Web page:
Cow Economics


Good nature and bad economics


Cow economics

Good nature and bad economics

Talks of tasteless topic dominate social media. The Jallikattu issue brought domestic breed of bulls and deshi cows on a centre stage of discussion. Often interpretations have no merit and argument baseless. Facts are overlooked.

Nature renders locally what is desirable for natives' use. That way, domestic cow milk is good for the health of natives. But economics works against this nature.

Cow in India is no less than God, as it is considered a sacred animal. Cow milk, curd, butter and ghee are part of service to the God and Goddess in India. Indeed, milk of domestic cow is better than milk of imported breeds. But most Indian farmers have imported breeds of cows as yield from them is usually significantly higher. High yield has better economic sense. Not only businessmen do look at economy sense, but also farmers do. After all dairy farmers are concerned only about milk yield and its colour, but not about the variety of animal they have at their sheds. 

Everyone knows, the economics of imported cows work better for dairy farmers. While there is no doubt about the milk quality of domestic breed of cows at all, there is a serious doubt about farmers' affordability and comforts with having domestic cows in their farms. These cows are not so lucrative. Bringing high level of productivity was the primary aim behind the western cross-breeding system that we have been seeing for the last four decades in India. Though many farmers haven’t become very rich with dairy business, some have obviously become over the years through their dairy business mainly because of foreign breed of cows they have in their sheds. In the 70s and 80s, many Indian households had to change into foreign breeds as they found their domestic breeds called deshi cows less lucrative.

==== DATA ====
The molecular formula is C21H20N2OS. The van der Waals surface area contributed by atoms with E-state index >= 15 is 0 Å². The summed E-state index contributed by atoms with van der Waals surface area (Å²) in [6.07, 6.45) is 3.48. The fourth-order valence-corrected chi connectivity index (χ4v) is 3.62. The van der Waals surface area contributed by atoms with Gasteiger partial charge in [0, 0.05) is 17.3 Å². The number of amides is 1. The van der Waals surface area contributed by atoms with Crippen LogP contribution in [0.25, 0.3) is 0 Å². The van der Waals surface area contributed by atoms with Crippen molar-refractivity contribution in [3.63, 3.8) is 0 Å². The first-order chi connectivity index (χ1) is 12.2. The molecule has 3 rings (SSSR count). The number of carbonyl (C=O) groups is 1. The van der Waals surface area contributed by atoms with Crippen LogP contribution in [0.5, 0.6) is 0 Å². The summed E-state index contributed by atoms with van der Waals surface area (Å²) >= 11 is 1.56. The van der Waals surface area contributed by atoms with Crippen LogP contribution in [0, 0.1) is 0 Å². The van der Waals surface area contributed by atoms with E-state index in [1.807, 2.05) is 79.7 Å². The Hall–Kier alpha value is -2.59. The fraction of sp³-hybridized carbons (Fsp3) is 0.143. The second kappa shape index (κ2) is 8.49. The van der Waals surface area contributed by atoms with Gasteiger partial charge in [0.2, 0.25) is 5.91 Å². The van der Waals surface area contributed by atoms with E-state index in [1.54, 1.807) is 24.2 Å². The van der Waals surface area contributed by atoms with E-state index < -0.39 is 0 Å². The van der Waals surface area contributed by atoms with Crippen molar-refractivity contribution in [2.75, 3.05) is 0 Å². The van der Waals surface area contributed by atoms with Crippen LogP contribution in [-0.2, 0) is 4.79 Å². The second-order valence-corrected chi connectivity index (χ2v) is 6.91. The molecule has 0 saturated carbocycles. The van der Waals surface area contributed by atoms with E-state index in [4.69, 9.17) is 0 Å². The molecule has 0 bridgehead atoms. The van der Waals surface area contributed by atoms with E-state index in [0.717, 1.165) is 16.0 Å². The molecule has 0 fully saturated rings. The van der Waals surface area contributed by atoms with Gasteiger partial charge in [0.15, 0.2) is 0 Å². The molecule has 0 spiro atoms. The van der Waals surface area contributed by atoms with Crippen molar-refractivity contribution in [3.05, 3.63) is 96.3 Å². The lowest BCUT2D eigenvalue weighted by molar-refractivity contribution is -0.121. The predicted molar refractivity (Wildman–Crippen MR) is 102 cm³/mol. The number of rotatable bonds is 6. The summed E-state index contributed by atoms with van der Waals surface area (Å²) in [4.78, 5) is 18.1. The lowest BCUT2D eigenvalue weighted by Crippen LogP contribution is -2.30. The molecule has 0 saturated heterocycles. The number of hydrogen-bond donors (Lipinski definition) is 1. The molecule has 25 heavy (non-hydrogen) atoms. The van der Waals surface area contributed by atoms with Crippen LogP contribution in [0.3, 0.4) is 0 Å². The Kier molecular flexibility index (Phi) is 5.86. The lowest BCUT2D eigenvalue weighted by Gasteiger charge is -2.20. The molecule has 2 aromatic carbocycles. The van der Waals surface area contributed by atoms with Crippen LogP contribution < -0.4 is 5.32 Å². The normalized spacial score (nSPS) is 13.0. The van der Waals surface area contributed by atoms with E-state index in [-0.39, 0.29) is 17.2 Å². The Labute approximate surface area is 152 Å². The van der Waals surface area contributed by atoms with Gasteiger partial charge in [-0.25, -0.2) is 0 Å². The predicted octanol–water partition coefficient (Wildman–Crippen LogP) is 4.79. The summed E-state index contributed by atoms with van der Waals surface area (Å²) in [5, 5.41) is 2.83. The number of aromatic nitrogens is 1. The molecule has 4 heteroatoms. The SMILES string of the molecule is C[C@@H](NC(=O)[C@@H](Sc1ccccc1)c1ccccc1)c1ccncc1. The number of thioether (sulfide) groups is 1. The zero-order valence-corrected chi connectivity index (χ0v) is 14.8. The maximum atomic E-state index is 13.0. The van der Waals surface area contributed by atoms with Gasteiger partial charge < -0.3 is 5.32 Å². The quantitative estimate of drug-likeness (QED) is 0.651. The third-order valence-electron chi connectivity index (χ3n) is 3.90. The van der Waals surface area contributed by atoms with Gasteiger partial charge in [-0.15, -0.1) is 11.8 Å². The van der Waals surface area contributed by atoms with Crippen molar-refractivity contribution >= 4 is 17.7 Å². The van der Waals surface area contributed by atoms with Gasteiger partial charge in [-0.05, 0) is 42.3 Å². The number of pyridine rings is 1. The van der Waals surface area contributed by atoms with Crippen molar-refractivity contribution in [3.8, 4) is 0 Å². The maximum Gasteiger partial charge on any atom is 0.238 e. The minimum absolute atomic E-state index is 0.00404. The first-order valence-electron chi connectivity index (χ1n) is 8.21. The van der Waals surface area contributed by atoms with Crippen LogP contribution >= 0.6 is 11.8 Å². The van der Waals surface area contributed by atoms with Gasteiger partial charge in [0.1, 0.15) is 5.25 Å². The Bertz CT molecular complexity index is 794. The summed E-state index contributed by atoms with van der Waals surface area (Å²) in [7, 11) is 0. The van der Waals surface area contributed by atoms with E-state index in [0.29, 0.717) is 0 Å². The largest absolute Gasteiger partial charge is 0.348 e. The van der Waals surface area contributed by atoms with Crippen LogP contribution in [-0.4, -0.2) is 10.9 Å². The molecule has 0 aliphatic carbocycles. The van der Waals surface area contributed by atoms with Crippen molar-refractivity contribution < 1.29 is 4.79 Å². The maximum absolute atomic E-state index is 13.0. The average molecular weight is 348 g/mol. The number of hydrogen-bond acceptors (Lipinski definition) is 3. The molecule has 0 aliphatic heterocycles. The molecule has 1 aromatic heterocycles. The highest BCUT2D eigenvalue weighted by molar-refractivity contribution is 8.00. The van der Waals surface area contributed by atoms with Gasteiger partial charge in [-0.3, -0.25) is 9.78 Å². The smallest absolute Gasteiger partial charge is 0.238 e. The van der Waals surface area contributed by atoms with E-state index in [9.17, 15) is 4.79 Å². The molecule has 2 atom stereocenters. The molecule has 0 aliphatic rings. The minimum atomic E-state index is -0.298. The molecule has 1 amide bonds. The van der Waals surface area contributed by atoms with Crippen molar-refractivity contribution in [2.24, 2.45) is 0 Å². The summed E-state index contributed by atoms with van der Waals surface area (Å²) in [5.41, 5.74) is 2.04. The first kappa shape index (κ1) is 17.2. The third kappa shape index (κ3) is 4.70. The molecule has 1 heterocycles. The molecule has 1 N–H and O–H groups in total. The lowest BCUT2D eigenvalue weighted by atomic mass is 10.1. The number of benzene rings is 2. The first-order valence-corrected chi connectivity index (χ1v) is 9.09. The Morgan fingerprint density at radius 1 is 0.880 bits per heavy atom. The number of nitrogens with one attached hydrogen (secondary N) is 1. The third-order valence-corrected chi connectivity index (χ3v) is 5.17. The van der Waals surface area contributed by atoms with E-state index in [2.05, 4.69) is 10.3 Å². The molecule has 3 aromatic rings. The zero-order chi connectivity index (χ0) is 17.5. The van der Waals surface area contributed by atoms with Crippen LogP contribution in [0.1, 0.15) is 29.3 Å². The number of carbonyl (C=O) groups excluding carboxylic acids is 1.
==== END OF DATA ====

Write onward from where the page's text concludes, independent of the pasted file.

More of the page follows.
Nature renders locally what is desirable for natives' use. That is the laws of nature. That way, domestic cow milk is good for the health of natives. But economics works against this nature. In these days everything works on good economics.

There are talks of foreign breed cow milk being arsenic, which are probably discoveries of social media players. But imported cows fed with natural native food may not produce arsenic milk, though the animal may be immune to many illness and early mortality. That is another case; leave it aside.

If the process of insemination is wrong the animals may not sustain the gestation period and the progeny may not survive in healthy order. That is the rule of nature. But we see the cows are always healthy and their progeny too. The food that the cows are fed may make them easily vulnerable to many diseases, keep this also aside.  Milk largely carries the quality of food that the cow is fed. Yes, genetic influence also may be there to some extent.

Nevertheless, now we have large chunk of imported breeds producing milk that comes to our homes. Domestic cows are seen only in select farms, which are run by some trusts of well-off companies and super rich men mostly in west and north India. They have dedicated bulls in their farms. They get pure milk, as a reward to their deeds.

Most dairy farms are too small, as self employment ventures for meeting both ends. They can depend only on local government run breeding outlets, which come to them almost free of cost.

Since this animal segment has huge gap of gender imbalance and bulls are not so easily affordable tiny dairy producers will continue to depend on artificial insemination. Yet, that doesn't replace the role of healthy bulls. Let the Jellikett be banned or allowed, the role of bulls will stay as the order of nature.

Mysteriously tested and imported drug molecules may have better replacements, but healthy domestic bulls haven't. People of this country also have higher sugar tolerance level than the prescribed ceiling, that was motivated by drug makers to sell their products.